Jury deliberates fate of Ahwatukee killer - East Valley Tribune: News

Jury deliberates fate of Ahwatukee killer

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Posted: Friday, February 8, 2008 9:27 am | Updated: 10:55 pm, Fri Oct 7, 2011.

A jury will continue deliberation Monday to decide if an Ahwatukee Foothills killer will receive life in prison or the death penalty, court spokeswoman J.W. Brown said Friday.

Matthew Cunningham, 30, was convicted Jan. 30 of slitting his roommate's throat outside their apartment and then repeatedly stabbing of a female bystander who rushed outside when she heard the noise.

Both victims died in the attacks shortly after midnight on Oct. 12, 2004.

The jury found Cunningham guilty of two counts of first-degree murder, two counts of aggravated assault and one count of burglary.

Now, the six men and six women on the panel must decide if he will be put to death for the murders of Robert Barker, 38, and Katharine Spain, 28.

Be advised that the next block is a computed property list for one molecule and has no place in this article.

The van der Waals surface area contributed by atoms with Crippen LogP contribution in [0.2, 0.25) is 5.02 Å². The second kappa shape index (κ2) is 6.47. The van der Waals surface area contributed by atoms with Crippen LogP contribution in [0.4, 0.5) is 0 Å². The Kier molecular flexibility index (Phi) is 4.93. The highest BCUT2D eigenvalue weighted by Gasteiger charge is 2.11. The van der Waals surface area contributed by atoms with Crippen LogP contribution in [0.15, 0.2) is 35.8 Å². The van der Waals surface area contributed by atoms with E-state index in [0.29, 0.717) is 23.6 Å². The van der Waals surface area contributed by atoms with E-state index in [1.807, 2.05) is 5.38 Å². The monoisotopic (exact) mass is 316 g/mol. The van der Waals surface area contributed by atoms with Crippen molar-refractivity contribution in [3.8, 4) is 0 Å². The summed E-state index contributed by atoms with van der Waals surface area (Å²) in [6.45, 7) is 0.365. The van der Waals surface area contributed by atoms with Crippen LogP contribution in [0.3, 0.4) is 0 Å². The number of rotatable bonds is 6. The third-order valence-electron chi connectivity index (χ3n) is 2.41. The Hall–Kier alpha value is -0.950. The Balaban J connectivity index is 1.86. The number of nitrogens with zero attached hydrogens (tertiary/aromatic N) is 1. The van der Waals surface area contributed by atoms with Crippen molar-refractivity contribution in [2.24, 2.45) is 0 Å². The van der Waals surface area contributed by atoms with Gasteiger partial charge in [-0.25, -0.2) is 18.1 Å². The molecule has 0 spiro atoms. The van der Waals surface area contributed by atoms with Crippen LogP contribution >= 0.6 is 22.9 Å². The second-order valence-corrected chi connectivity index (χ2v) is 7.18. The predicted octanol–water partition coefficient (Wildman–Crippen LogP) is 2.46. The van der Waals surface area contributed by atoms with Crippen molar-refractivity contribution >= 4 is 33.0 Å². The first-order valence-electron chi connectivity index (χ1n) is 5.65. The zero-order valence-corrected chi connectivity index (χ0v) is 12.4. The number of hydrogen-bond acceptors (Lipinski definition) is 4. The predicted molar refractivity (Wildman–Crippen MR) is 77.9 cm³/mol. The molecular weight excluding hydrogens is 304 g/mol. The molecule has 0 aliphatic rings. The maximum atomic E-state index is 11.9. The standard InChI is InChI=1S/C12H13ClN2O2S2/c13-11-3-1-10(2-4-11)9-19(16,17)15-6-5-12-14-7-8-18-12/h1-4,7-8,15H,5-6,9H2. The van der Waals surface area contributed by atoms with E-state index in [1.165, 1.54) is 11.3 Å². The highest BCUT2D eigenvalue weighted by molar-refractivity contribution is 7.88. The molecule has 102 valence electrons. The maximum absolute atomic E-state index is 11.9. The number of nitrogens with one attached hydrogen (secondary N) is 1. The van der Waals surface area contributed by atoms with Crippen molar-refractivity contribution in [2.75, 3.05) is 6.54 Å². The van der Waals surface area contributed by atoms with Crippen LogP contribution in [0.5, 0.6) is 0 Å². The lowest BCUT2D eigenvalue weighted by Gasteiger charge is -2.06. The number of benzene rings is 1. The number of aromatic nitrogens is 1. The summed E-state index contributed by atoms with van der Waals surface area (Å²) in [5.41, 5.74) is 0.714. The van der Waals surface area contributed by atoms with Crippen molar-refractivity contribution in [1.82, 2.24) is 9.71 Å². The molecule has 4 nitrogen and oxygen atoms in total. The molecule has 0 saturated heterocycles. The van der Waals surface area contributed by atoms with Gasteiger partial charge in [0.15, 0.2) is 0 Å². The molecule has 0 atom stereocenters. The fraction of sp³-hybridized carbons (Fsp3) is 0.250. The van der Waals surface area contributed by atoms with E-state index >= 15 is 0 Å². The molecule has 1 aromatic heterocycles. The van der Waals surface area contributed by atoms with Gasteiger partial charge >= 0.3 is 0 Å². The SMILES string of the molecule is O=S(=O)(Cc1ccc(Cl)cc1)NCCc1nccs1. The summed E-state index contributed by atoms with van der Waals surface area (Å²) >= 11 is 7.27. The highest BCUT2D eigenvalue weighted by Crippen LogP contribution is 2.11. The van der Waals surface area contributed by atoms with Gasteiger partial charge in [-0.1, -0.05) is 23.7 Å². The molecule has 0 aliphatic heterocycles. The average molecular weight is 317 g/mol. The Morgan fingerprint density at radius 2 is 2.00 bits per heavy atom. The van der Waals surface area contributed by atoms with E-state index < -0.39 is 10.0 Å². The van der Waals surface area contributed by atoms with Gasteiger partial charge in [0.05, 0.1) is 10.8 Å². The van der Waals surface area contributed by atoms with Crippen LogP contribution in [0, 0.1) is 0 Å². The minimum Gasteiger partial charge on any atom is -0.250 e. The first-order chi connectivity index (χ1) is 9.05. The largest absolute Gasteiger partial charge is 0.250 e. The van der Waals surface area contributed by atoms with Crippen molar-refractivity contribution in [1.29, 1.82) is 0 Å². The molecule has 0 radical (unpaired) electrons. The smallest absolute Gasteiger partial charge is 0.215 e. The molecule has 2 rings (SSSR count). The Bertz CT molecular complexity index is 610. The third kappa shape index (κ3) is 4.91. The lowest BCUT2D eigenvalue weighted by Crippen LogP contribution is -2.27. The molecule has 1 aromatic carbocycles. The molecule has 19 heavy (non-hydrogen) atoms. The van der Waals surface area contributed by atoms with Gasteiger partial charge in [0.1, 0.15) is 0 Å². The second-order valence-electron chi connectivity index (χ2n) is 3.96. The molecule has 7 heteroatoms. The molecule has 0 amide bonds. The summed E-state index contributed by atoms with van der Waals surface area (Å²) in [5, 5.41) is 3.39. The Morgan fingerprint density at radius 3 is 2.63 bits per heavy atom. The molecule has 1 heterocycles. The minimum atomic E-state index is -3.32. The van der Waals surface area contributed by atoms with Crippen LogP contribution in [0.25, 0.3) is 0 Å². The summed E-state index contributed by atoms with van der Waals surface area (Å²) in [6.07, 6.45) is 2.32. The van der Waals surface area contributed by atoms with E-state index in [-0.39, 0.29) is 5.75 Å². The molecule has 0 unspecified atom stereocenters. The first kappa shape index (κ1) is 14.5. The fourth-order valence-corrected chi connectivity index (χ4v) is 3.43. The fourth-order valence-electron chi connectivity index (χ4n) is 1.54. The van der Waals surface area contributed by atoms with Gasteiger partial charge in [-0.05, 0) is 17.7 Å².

“Cunningham was fed up with his life and just wanted to lash out against others,” prosecutor Mark Barry told the jury Wednesday in his opening statement.

Ryan Gilbert, who called 911 shortly after witnessing the attacks, told the jury how Cunningham placed his left hand on the back of Barker’s head with the knife in his right hand and told his roommate, “It’s over.”

Cunningham’s next victim had left her 2-year-old son in her apartment before stepping outside to find out what was going on.

After murdering Barker and Spain, Cunningham broke into the apartment of Gerardo Barrientos Olivares and Maria Veronica Manriquez.

He stabbed Olivares several times until Manriquez was able to fend him off with a baseball bat.

Both Olivares and Manriquez survived the attack.

In order for the jury to give Cunningham the death penalty, it must find evidence of aggravating conditions such as gratuitous violence, needless mutilation or a connection between the two murders.

Barry asked the jury to use common sense to find Cunningham eligible for the death penalty.

Defense attorney Joel Brown told the jury Cunningham should receive life in prison with a

chance for release after 25 years.

“After hearing about the case, any layperson can know that the act was horrible,” Brown said. “But the fact that he was found guilty does not prove that there were aggravated circumstances.”

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